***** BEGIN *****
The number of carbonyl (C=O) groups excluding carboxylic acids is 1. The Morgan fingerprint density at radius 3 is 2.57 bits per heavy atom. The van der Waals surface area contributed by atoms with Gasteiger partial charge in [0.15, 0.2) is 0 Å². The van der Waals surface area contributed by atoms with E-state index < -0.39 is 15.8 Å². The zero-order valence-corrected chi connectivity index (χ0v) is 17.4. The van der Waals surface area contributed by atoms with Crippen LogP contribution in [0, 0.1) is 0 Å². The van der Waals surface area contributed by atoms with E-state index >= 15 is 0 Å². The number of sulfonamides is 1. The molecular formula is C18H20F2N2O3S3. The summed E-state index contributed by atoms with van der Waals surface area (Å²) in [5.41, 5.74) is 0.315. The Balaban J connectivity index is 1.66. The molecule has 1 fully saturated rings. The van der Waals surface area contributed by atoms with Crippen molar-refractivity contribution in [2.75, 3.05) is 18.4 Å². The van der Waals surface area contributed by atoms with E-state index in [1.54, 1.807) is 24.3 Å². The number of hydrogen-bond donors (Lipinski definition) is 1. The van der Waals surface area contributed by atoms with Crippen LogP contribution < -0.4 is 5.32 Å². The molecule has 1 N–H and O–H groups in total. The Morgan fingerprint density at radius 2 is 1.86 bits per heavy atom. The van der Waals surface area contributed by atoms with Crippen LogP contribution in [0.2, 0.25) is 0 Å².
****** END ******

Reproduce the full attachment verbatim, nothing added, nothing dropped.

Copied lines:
The number of carbonyl (C=O) groups excluding carboxylic acids is 1. The Morgan fingerprint density at radius 3 is 2.57 bits per heavy atom. The van der Waals surface area contributed by atoms with Gasteiger partial charge in [0.15, 0.2) is 0 Å². The van der Waals surface area contributed by atoms with E-state index < -0.39 is 15.8 Å². The zero-order valence-corrected chi connectivity index (χ0v) is 17.4. The van der Waals surface area contributed by atoms with Crippen LogP contribution in [0, 0.1) is 0 Å². The van der Waals surface area contributed by atoms with E-state index >= 15 is 0 Å². The number of sulfonamides is 1. The molecular formula is C18H20F2N2O3S3. The summed E-state index contributed by atoms with van der Waals surface area (Å²) in [5.41, 5.74) is 0.315. The Balaban J connectivity index is 1.66. The molecule has 1 fully saturated rings. The van der Waals surface area contributed by atoms with Crippen molar-refractivity contribution in [2.75, 3.05) is 18.4 Å². The van der Waals surface area contributed by atoms with E-state index in [1.54, 1.807) is 24.3 Å². The number of hydrogen-bond donors (Lipinski definition) is 1. The van der Waals surface area contributed by atoms with Crippen LogP contribution < -0.4 is 5.32 Å². The molecule has 1 N–H and O–H groups in total. The Morgan fingerprint density at radius 2 is 1.86 bits per heavy atom. The van der Waals surface area contributed by atoms with Crippen LogP contribution in [0.2, 0.25) is 0 Å².